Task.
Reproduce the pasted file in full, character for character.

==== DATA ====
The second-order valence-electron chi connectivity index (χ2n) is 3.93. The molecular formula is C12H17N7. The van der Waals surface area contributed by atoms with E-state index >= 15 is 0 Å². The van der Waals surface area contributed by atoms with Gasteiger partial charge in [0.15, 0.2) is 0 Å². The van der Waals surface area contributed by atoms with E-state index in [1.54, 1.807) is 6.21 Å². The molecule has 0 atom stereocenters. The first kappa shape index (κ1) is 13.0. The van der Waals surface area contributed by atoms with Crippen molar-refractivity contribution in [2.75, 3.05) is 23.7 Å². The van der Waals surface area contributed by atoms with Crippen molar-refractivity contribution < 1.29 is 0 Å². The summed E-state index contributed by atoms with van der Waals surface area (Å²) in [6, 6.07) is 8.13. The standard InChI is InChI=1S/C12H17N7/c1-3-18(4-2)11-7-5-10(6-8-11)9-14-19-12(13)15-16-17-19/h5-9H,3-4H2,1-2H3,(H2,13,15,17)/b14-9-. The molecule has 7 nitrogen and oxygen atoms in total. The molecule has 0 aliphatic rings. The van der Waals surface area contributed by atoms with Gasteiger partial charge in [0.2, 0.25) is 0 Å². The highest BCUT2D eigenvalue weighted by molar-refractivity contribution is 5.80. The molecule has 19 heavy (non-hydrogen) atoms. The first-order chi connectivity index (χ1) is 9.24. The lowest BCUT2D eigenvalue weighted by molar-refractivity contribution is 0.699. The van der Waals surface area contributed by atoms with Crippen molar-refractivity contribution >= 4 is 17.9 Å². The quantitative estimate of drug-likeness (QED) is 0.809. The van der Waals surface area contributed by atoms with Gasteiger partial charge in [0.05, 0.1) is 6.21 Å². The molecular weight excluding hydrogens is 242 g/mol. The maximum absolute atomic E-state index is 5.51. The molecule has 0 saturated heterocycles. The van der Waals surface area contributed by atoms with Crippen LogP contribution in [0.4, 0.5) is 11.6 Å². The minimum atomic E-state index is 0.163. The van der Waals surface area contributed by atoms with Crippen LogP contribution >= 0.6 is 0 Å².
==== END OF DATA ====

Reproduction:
The second-order valence-electron chi connectivity index (χ2n) is 3.93. The molecular formula is C12H17N7. The van der Waals surface area contributed by atoms with E-state index >= 15 is 0 Å². The van der Waals surface area contributed by atoms with Gasteiger partial charge in [0.15, 0.2) is 0 Å². The van der Waals surface area contributed by atoms with E-state index in [1.54, 1.807) is 6.21 Å². The molecule has 0 atom stereocenters. The first kappa shape index (κ1) is 13.0. The van der Waals surface area contributed by atoms with Crippen molar-refractivity contribution in [2.75, 3.05) is 23.7 Å². The van der Waals surface area contributed by atoms with Crippen molar-refractivity contribution < 1.29 is 0 Å². The summed E-state index contributed by atoms with van der Waals surface area (Å²) in [6, 6.07) is 8.13. The standard InChI is InChI=1S/C12H17N7/c1-3-18(4-2)11-7-5-10(6-8-11)9-14-19-12(13)15-16-17-19/h5-9H,3-4H2,1-2H3,(H2,13,15,17)/b14-9-. The molecule has 7 nitrogen and oxygen atoms in total. The molecule has 0 aliphatic rings. The van der Waals surface area contributed by atoms with Gasteiger partial charge in [0.2, 0.25) is 0 Å². The highest BCUT2D eigenvalue weighted by molar-refractivity contribution is 5.80. The molecule has 19 heavy (non-hydrogen) atoms. The first-order chi connectivity index (χ1) is 9.24. The lowest BCUT2D eigenvalue weighted by molar-refractivity contribution is 0.699. The van der Waals surface area contributed by atoms with Crippen molar-refractivity contribution >= 4 is 17.9 Å². The quantitative estimate of drug-likeness (QED) is 0.809. The van der Waals surface area contributed by atoms with Gasteiger partial charge in [0.05, 0.1) is 6.21 Å². The molecular weight excluding hydrogens is 242 g/mol. The maximum absolute atomic E-state index is 5.51. The molecule has 0 saturated heterocycles. The van der Waals surface area contributed by atoms with Crippen LogP contribution in [0.4, 0.5) is 11.6 Å². The minimum atomic E-state index is 0.163. The van der Waals surface area contributed by atoms with Crippen LogP contribution >= 0.6 is 0 Å².